Vitiligo is a chronic onset of skin disease. Not only does it bring harmful health impact to vitiligo patients in varying degrees, but the white patches also affect the patient’s physical appearance negatively even to the extent of affecting the job & life prospects, leading to mental illnesses in patients. Therefore, be sure to get early treatment after the emergence of any vitiligo symptoms.
The main sign of vitiligo is patchy loss of skin color. Usually, the discoloration first shows on sun-exposed areas, such as the hands, feet, arms, face and lips.
Here are 4 tips to help you spot vitiligo early.
- Few de-pigmented white spots start to show, and most are appearing on the exposed parts of the skin
- White spots are about the size of a coin; nearly round, oval or irregular in shape with a smooth surface, clear border & increased pigmentation on the edge
- Affected areas are usually non-itching
- Other than the loss of pigment, the affected skin and the surrounding skin are the same in texture without any itch, peeling, atrophy etc.
Common vitiligo signs include:
- Patchy loss of skin color
- Premature whitening or graying of the hair on your scalp, eyelashes, eyebrows or beard
- Loss of color in the tissues that line the inside of your mouth and nose (mucous membranes)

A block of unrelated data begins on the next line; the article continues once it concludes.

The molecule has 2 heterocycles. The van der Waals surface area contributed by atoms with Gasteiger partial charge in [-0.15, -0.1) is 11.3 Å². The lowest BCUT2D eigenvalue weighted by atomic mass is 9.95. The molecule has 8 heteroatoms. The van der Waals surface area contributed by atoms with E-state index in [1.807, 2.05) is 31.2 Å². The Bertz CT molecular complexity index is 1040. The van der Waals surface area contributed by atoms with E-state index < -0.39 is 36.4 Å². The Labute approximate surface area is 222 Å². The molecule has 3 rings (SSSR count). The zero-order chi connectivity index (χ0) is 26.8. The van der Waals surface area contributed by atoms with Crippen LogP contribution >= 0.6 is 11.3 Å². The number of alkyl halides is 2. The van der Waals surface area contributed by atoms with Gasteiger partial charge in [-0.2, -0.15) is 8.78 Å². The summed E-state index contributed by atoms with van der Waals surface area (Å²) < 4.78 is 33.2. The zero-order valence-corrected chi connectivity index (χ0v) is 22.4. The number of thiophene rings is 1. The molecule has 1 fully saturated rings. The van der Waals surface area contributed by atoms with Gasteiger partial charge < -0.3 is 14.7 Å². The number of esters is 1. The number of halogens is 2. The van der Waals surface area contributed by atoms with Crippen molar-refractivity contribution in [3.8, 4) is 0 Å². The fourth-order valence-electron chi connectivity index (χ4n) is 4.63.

- Loss of or change in color of the inner layer of the eyeball (retina)
Learn more about the Signs & Symptoms of Vitiligo
Vitiligo can start at any age, but often appears before age 20.
Depending on the type of vitiligo you have, the discolored patches may cover:
- Many parts of your body. With this most common type, called generalized vitiligo, the discolored patches often progress similarly on corresponding body parts (symmetrically).
- Only one side or part of your body. This type, called segmental vitiligo, tends to occur at a younger age, progress for a year or two, then stop.
- One or only a few areas of your body. This type is called localized (focal) vitiligo.
It’s difficult to predict how your disease will progress. Sometimes the patches stop forming without treatment. In most cases, pigment loss spreads and eventually involves most of your skin. Rarely, the skin gets its color back.
When to see a doctor?
See your doctor if areas of your skin, hair or eyes lose coloring. Vitiligo has no cure. But treatment may help to stop or slow the discoloring process and return some color to your skin.
By detecting and treating vitiligo early while it is less widespread, you would be able to achieve a normal looking skin sooner with less inconvenience to your life.
Vitiligo is treatable and requires careful and thorough examination to find out the cause and accurately classify Vitiligo before deciding on an appropriate treatment plan.
Speak to a doctor today!
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